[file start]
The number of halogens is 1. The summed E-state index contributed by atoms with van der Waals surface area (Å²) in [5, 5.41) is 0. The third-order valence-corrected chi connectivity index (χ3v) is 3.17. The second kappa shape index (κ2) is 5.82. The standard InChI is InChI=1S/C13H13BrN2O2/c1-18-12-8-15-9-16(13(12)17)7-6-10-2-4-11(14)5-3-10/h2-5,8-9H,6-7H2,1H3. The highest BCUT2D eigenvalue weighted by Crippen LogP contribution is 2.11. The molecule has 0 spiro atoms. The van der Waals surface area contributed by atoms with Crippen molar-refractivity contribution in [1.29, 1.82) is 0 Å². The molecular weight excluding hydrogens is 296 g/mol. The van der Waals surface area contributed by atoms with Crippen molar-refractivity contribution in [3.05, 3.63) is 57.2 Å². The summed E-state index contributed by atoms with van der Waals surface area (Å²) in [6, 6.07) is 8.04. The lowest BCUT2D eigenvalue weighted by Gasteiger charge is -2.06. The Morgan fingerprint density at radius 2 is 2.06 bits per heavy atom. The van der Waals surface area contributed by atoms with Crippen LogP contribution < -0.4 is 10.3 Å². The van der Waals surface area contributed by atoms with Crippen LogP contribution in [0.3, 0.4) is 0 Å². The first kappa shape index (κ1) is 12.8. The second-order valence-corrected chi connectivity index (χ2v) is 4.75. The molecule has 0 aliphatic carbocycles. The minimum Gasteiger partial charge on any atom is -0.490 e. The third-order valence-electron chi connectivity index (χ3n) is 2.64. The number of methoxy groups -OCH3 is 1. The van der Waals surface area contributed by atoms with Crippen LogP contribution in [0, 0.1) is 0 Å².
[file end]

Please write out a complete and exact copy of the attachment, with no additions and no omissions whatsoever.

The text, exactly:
The number of halogens is 1. The summed E-state index contributed by atoms with van der Waals surface area (Å²) in [5, 5.41) is 0. The third-order valence-corrected chi connectivity index (χ3v) is 3.17. The second kappa shape index (κ2) is 5.82. The standard InChI is InChI=1S/C13H13BrN2O2/c1-18-12-8-15-9-16(13(12)17)7-6-10-2-4-11(14)5-3-10/h2-5,8-9H,6-7H2,1H3. The highest BCUT2D eigenvalue weighted by Crippen LogP contribution is 2.11. The molecule has 0 spiro atoms. The van der Waals surface area contributed by atoms with Crippen molar-refractivity contribution in [1.29, 1.82) is 0 Å². The molecular weight excluding hydrogens is 296 g/mol. The van der Waals surface area contributed by atoms with Crippen molar-refractivity contribution in [3.05, 3.63) is 57.2 Å². The summed E-state index contributed by atoms with van der Waals surface area (Å²) in [6, 6.07) is 8.04. The lowest BCUT2D eigenvalue weighted by Gasteiger charge is -2.06. The Morgan fingerprint density at radius 2 is 2.06 bits per heavy atom. The van der Waals surface area contributed by atoms with Crippen LogP contribution < -0.4 is 10.3 Å². The van der Waals surface area contributed by atoms with Crippen LogP contribution in [0.3, 0.4) is 0 Å². The first kappa shape index (κ1) is 12.8. The second-order valence-corrected chi connectivity index (χ2v) is 4.75. The molecule has 0 aliphatic carbocycles. The minimum Gasteiger partial charge on any atom is -0.490 e. The third-order valence-electron chi connectivity index (χ3n) is 2.64. The number of methoxy groups -OCH3 is 1. The van der Waals surface area contributed by atoms with Crippen LogP contribution in [0, 0.1) is 0 Å².